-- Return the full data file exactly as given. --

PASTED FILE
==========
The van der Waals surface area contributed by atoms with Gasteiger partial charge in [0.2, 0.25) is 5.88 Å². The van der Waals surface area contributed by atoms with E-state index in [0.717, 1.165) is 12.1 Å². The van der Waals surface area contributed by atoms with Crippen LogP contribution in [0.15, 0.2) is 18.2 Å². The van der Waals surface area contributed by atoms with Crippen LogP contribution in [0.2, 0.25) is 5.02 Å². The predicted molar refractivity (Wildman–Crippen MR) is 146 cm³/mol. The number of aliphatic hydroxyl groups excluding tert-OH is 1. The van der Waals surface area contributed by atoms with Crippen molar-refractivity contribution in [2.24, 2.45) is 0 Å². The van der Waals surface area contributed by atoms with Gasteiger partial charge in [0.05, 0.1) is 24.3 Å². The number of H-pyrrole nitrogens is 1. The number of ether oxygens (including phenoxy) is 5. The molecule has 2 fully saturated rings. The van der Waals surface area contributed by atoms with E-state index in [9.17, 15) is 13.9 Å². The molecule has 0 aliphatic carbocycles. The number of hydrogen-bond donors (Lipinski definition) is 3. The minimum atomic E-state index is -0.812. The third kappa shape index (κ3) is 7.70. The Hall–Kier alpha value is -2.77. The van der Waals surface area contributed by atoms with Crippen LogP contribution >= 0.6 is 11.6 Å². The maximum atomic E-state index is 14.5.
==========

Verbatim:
The van der Waals surface area contributed by atoms with Gasteiger partial charge in [0.2, 0.25) is 5.88 Å². The van der Waals surface area contributed by atoms with E-state index in [0.717, 1.165) is 12.1 Å². The van der Waals surface area contributed by atoms with Crippen LogP contribution in [0.15, 0.2) is 18.2 Å². The van der Waals surface area contributed by atoms with Crippen LogP contribution in [0.2, 0.25) is 5.02 Å². The predicted molar refractivity (Wildman–Crippen MR) is 146 cm³/mol. The number of aliphatic hydroxyl groups excluding tert-OH is 1. The van der Waals surface area contributed by atoms with Crippen molar-refractivity contribution in [2.24, 2.45) is 0 Å². The van der Waals surface area contributed by atoms with Gasteiger partial charge in [0.05, 0.1) is 24.3 Å². The number of H-pyrrole nitrogens is 1. The number of ether oxygens (including phenoxy) is 5. The molecule has 2 fully saturated rings. The van der Waals surface area contributed by atoms with E-state index in [9.17, 15) is 13.9 Å². The molecule has 0 aliphatic carbocycles. The number of hydrogen-bond donors (Lipinski definition) is 3. The minimum atomic E-state index is -0.812. The third kappa shape index (κ3) is 7.70. The Hall–Kier alpha value is -2.77. The van der Waals surface area contributed by atoms with Crippen LogP contribution >= 0.6 is 11.6 Å². The maximum atomic E-state index is 14.5.